By Sarah Osman
Dear reader, do enjoy a second season of Bridgerton’s ornate balls, lush landscapes, and 19th-century flirting.
Dear readers: this critic is pleased to announce that, even without the brooding Duke, season two of Bridgerton is still great fun. As you may recall, Bridgerton first aired during the height of the pandemic, and was beloved by all for its quick wit, lustrous outfits, and many salacious sex scenes. The Regency era romance has returned, and whilst the second season isn’t as sensual as its predecessor, it is deeper and more emotionally nuanced.
In truth, fans of Bridgerton’s bodice ripping moments may find season two to be a disappointment. There is more yearning than action among the characters, though there is one titillating romp in the garden. Generally, the plot is far more in line with traditional period drama fare. Viscount Anthony Bridgerton (Jonathan Bailey) decides that since he’s nearly 30, it’s high time he settle down and get himself a wife, preferably a pretty and smart one he’s not in love with. Meanwhile, sisters Kate Sharma (Simone Ashley) and Edwina Sharma (Charithra Chandran) — sponsored by Lady Danbury (Adjoa Andoh) — arrive in the town from India. Kate is determined to find Edwina a suitable suitor, and Anthony quickly zeroes in on her. However, Kate is not impressed with Anthony’s views on love, and takes on the role of a 19th-century cock block.
The exchanges between Kate and Anthony soon develop a very Shakespearean energy, a repartee reminiscent of the lively banter between Benedict and Beatrice in Much Ado About Nothing. The point is crystal clear: their chemistry isn’t just physical; it’s intellectual. And it never stops as they hurl barbs and counter-barbs at each other while hunting, horseback riding, and dancing. Like the Bard’s B & B, they figure out that they do indeed have feelings for each other. But Anthony has set his sights on Edwina, so long lustful looks and much pacing around their respective bedrooms abound.
While Anthony is the central character, the other Bridgertons and Lady Whistledown herself, who was last revealed to be Penelope Featherington (Nicola Coughlan), are beset with their own trials and tribulations. Benedict (Luke Thompson), who is arguably the funnest Bridgerton, begins to take classes at the art academy and revels in painting naked ladies; Eloise (Claudia Jesse) starts to meet some political radicals, and Penelope continues to write her scandalous society rag and pine after Colin Bridgerton (Luke Newton), who is arguably the most boring Bridgerton. These side plots, enhanced by all the other happenings about the town, including lavish balls and ultra-green gardens, kept this critic engaged. But it was the deeper exploration of the characters’ emotions that was the most compelling.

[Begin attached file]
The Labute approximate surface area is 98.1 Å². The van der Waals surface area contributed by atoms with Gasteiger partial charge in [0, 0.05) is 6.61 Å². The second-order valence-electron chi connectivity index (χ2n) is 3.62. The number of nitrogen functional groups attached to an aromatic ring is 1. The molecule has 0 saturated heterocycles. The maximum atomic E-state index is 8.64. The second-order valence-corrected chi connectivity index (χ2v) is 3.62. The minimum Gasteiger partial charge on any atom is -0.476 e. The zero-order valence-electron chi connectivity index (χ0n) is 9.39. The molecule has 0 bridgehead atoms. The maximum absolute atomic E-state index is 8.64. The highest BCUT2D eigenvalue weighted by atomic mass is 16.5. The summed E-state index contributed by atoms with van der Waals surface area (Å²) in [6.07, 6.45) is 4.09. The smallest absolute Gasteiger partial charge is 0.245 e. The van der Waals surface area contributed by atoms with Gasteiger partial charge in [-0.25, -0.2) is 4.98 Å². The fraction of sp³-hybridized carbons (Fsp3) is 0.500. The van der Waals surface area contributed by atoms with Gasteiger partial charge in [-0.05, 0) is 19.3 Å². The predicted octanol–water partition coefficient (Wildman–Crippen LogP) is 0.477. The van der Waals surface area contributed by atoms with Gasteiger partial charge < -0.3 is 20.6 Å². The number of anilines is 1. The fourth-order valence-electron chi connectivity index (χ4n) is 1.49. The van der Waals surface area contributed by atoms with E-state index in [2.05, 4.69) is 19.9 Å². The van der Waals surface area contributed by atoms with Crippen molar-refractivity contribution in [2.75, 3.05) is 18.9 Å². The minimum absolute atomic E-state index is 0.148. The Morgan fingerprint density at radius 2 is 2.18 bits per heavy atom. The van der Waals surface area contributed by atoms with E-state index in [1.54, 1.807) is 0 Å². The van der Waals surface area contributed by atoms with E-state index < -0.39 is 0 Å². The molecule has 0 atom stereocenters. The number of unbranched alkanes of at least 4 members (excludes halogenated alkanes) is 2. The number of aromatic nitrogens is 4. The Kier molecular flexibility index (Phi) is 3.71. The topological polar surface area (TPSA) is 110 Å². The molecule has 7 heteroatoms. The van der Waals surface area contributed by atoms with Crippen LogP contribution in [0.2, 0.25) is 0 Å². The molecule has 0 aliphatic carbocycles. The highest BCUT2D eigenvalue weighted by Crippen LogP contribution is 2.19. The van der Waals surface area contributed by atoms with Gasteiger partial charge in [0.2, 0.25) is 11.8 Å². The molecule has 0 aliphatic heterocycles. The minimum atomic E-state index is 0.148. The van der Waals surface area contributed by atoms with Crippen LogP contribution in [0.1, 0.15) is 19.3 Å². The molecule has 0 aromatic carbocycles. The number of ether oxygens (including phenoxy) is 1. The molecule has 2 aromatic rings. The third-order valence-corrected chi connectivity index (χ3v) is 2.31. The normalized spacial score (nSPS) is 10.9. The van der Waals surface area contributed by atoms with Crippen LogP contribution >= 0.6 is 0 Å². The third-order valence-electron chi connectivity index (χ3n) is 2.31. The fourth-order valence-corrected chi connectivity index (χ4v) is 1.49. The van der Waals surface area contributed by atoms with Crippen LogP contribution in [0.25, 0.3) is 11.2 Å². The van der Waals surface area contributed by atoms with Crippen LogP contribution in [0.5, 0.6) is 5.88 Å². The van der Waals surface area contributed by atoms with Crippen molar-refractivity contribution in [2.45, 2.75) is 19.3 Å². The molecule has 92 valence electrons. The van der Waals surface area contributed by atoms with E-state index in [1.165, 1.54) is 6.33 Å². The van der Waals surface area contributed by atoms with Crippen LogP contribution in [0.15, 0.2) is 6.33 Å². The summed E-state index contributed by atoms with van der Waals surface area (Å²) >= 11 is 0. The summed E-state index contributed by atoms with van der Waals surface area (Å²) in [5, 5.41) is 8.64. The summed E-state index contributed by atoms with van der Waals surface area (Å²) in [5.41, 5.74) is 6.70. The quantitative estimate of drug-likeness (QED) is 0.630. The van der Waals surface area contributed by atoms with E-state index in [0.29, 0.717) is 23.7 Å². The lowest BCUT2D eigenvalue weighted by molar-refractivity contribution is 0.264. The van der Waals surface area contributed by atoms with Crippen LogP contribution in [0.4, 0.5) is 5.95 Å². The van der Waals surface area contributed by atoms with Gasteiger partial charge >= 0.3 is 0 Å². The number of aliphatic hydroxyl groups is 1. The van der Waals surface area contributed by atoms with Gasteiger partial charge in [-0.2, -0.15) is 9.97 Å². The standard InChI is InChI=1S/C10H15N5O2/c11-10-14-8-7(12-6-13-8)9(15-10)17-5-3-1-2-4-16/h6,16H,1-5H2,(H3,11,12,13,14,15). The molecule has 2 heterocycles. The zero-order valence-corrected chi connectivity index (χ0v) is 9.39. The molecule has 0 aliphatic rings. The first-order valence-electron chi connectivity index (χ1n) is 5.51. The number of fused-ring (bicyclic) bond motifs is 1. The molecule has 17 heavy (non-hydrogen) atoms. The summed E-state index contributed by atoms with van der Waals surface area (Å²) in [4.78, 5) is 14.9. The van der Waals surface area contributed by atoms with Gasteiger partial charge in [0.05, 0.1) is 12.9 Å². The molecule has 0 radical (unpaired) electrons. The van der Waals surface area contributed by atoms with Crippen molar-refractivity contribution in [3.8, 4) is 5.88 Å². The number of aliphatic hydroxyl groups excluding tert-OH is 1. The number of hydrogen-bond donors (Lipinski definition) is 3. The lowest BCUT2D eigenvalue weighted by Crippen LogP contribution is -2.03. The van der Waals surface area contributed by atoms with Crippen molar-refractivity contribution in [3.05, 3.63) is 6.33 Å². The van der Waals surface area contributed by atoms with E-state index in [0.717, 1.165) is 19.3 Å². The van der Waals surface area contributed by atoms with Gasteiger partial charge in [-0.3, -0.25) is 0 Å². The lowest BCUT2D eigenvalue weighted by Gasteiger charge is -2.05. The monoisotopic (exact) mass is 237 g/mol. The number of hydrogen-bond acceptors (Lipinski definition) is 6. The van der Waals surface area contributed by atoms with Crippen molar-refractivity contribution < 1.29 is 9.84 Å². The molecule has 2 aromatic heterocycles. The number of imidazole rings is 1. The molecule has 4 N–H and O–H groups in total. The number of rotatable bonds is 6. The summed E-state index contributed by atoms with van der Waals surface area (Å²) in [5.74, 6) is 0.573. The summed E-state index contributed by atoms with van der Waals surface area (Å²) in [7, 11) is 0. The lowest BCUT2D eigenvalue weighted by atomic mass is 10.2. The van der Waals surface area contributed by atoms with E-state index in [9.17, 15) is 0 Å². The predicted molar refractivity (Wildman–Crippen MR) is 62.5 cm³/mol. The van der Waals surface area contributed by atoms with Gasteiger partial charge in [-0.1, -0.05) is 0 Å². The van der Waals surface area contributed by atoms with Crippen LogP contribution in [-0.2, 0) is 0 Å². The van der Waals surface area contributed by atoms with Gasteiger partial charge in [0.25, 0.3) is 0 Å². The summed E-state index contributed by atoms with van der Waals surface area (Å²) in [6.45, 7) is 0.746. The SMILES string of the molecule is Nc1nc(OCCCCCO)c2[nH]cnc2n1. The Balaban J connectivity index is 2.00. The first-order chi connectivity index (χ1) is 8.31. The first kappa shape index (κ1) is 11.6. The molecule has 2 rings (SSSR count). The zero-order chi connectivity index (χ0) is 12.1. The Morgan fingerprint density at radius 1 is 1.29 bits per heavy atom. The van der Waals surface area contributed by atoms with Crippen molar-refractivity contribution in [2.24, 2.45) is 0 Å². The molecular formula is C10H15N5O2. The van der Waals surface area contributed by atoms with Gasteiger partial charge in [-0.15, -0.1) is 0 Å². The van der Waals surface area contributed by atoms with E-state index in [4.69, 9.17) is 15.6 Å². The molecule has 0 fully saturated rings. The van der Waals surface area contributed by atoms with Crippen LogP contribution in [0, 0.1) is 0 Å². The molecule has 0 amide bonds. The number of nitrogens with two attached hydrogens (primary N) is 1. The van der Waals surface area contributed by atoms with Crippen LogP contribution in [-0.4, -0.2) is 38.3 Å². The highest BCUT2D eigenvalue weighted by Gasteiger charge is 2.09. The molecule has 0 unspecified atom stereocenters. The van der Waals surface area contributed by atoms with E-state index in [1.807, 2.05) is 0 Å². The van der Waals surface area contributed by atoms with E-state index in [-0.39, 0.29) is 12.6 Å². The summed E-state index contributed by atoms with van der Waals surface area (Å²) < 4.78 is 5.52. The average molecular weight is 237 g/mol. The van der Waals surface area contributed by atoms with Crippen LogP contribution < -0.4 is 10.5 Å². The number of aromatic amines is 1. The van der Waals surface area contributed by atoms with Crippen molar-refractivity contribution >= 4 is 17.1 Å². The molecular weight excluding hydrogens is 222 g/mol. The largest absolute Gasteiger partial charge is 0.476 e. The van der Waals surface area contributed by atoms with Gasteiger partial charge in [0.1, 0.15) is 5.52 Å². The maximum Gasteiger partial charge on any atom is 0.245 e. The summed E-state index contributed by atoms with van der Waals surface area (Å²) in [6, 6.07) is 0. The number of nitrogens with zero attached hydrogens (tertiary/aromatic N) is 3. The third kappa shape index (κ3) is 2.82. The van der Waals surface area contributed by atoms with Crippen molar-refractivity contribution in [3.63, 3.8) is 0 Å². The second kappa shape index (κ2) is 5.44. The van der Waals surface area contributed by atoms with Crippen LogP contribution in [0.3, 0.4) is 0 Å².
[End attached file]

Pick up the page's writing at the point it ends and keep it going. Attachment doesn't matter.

In the course of the season we learn exactly why Anthony is the way he is. He was with his father when he died and found himself suddenly having to take care of the entire family. Watching Anthony grapple with his past is heart-wrenching. And since Kate is put in a similar situation, it makes complete sense that the two would be drawn to each other. As much fun as their banter is, Kate and Anthony are at their most captivating when they discuss, between themselves, the challenges their families pose. Bailey, who was clearly a force to be reckoned with in season one, has fully earned that title in season two. In his portrait of Anthony, the actor manages to hit the right balance between swagger and insecurity. Ashley holds her own against him. The two are not immediately leaping on each other like the two romantic leads in the first season, but their emotional connection is just as sensual.
Given how different this season is from the first, it is safe to assume that each season of Bridgerton will go in a new direction, which will keep this historical drama from becoming stale. There’s only so much bosom heaving one can take and, thankfully, the Shondaland team recognizes this truth. According to the order of the books, the next season should focus on the artistic Benedict, which means, based on the man’s personality, there is a good chance there will be more raucous parties and sexy meetings. This critic has no complaints about that possibility!
Until we meet again, dear reader, do enjoy Bridgerton’s ornate balls, lush landscapes, and 19th-century flirting. Lady Whistledown certainly had a lot on her fine china plate to keep her occupied, especially since she had to go to extra lengths to hide her identity. We will have to wait until season three to see what tea she spills for us.
Sarah Mina Osman is a writer residing in Wilmington, NC. In addition to writing for the Arts Fuse, she has written for Watercooler HQ, Huffington Post, HelloGiggles, Young Hollywood, and Matador Network, among other sites. Her work was included in the anthology Fury: Women’s Lived Experiences in the Trump Era. She is currently a first year fiction MFA candidate at the University of North Carolina Wilmington. When she’s not writing, she’s dancing, watching movies, traveling, or eating. She has a deep appreciation for sloths and tacos. You can keep up with her on Twitter and Instagram: @SarahMinaOsman